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Cori McCarthy talks about her new book that features The Ridges.

Q&A: Successful Ohio University grad Cori McCarthy sets third young adult fiction novel at The Ridges

The Post asked Cori McCarthy how Athens became the setting of her third published young adult fiction novel.

Inspired by working in the unrenovated sections of The Ridges, Cori McCarthy, an Ohio University alumna, included the former asylum as a setting in her latest novel, You Were Here.

McCarthy graduated from OU in 2005 with a Bachelor’s Degree in creative writing. Her love of writing began when she was just 13-years-old, and she has since turned her passion into a profession.

Her newest novel, You Were Here, is her third young adult novel and was published in March. McCarthy’s other young adult works include The Color Rain and Breaking Sky, the latter of which is currently being developed into a movie by Sony Pictures.

The Post chatted with McCarthy via email about her latest work and what inspired her to set the book Athens.

The Post: Tell us a little about the plot of You Were Here.

Cori McCarthy: "You Were Here" is a latent grief story about urban exploring. Years after the death of a friend and brother, five teenagers hike around real-life urbex settings (like The Ridges and Moonville Tunnel) while further exploring their feelings of loss. The novel is also told in mixed format, containing prose, word art poetry and graphic novel panels illustrated by Sonia Liao.

P: Did someone or something in particular inspire the plot?

CM: Two days before the last day of eighth grade, my friend passed away suddenly. While his initial death was a terrible shock, I didn’t process his absence until after high school graduation when the college transition stirred up old feelings and questions about mortality.

P: Why did you decide to set the novel in Athens?

CM: After I graduated from OU in 2005, I stayed in Athens for several years, working with AmeriCorps and local elementary schools. One of the programs I worked for — Kids On Campus — had a storage unit in the unrenovated halls of The Ridges. Every time I went up there, my imagination fired up. It’s an exquisitely broken landscape full of eerie, stagnant emotions.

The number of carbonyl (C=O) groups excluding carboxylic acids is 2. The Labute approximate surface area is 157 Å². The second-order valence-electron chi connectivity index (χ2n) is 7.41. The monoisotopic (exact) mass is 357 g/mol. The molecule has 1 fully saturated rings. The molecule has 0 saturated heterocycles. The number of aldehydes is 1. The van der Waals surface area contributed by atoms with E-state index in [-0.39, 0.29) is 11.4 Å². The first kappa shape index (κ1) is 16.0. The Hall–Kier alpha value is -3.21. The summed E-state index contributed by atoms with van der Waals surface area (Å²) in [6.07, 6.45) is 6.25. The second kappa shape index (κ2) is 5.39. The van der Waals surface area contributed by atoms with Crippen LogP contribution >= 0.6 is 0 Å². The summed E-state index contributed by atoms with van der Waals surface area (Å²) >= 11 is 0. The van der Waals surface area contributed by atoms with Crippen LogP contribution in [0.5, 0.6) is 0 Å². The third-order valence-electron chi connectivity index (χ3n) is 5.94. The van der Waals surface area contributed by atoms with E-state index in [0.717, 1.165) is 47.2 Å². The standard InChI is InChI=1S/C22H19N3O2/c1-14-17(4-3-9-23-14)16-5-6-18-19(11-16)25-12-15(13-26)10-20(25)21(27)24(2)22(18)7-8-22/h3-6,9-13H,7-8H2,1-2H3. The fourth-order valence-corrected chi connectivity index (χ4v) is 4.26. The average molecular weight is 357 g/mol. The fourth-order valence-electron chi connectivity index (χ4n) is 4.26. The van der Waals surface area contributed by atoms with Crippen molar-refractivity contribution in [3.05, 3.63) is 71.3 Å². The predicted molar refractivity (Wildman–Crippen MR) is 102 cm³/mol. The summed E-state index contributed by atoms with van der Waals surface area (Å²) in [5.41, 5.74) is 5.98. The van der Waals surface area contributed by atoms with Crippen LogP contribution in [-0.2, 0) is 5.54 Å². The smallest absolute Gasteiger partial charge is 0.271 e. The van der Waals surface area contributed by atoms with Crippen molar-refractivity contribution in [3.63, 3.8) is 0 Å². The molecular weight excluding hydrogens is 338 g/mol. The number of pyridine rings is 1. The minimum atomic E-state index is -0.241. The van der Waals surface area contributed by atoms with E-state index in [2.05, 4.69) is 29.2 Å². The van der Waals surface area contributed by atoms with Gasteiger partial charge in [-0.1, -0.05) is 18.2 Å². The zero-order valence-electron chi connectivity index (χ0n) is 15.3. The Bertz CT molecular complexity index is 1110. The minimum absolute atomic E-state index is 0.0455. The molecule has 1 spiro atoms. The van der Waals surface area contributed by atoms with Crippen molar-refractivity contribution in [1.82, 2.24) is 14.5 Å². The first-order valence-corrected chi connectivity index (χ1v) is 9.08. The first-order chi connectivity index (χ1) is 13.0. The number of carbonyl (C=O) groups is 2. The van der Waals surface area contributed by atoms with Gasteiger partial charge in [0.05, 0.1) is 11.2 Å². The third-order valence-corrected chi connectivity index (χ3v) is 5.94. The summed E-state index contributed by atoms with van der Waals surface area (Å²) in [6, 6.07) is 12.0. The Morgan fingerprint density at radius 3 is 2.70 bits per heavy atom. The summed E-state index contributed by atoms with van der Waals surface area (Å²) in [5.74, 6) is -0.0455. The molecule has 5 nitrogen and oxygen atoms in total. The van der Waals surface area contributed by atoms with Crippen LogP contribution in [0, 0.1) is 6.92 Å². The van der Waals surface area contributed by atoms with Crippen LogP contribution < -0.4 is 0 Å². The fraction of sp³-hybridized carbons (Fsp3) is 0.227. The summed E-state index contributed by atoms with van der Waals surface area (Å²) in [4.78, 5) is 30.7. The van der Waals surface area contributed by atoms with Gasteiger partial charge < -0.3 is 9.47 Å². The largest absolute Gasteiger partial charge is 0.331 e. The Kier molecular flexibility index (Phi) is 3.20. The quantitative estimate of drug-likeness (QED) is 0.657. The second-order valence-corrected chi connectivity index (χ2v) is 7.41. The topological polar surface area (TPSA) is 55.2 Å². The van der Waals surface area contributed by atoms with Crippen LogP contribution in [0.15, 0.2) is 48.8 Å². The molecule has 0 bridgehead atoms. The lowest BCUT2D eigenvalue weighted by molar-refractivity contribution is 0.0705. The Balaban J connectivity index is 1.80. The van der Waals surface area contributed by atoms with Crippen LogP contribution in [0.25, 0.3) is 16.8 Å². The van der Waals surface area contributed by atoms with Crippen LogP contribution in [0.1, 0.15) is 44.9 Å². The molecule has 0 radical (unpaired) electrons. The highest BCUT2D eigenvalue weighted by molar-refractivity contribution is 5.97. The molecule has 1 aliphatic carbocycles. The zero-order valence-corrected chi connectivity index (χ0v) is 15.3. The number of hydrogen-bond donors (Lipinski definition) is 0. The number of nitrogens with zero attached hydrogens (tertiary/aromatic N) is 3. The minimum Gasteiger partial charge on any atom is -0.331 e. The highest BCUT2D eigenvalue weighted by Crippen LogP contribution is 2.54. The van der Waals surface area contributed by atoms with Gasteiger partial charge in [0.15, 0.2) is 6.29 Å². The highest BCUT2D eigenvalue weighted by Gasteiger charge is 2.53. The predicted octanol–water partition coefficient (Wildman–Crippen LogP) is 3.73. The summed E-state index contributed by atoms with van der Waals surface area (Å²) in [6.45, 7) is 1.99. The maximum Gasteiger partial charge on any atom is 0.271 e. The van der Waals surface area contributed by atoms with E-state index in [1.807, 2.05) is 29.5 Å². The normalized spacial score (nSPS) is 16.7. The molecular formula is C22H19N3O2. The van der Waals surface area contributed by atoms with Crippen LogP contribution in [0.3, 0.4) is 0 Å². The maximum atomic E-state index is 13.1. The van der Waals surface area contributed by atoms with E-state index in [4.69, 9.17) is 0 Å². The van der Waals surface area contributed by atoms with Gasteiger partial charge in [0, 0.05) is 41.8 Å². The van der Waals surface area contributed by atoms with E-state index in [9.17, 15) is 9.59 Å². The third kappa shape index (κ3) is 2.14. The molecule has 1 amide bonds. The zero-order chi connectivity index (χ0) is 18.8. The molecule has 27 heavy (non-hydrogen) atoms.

P: Why did you decide to write young adult fiction?

CM: I write young adult because all of my favorite stories are young adult — The Catcher in the Rye, Jane Eyre and The Lord of the Rings are a few examples.

P: Have you always wanted to be an author?

CM: Yes. I studied creative writing at OU and screenwriting at UCLA before I discovered the Writing for Children & Young Adults MFA program at Vermont College of Fine Arts. This program helped me focus my writing into a career choice.

P: What advice would you give to someone interested in being a writer or novelist?

CM: To be a writer, you must write. A lot. That might seem oversimplified, but it isn’t. The difference between a writer and an author is continuous practice. I have met far too many writers who only commit an hour or two a week to their stories. That’s not enough. If you write an hour or two a day for several years, your writing will become strong. You will learn and improve, and one day, your stories will find a publisher.

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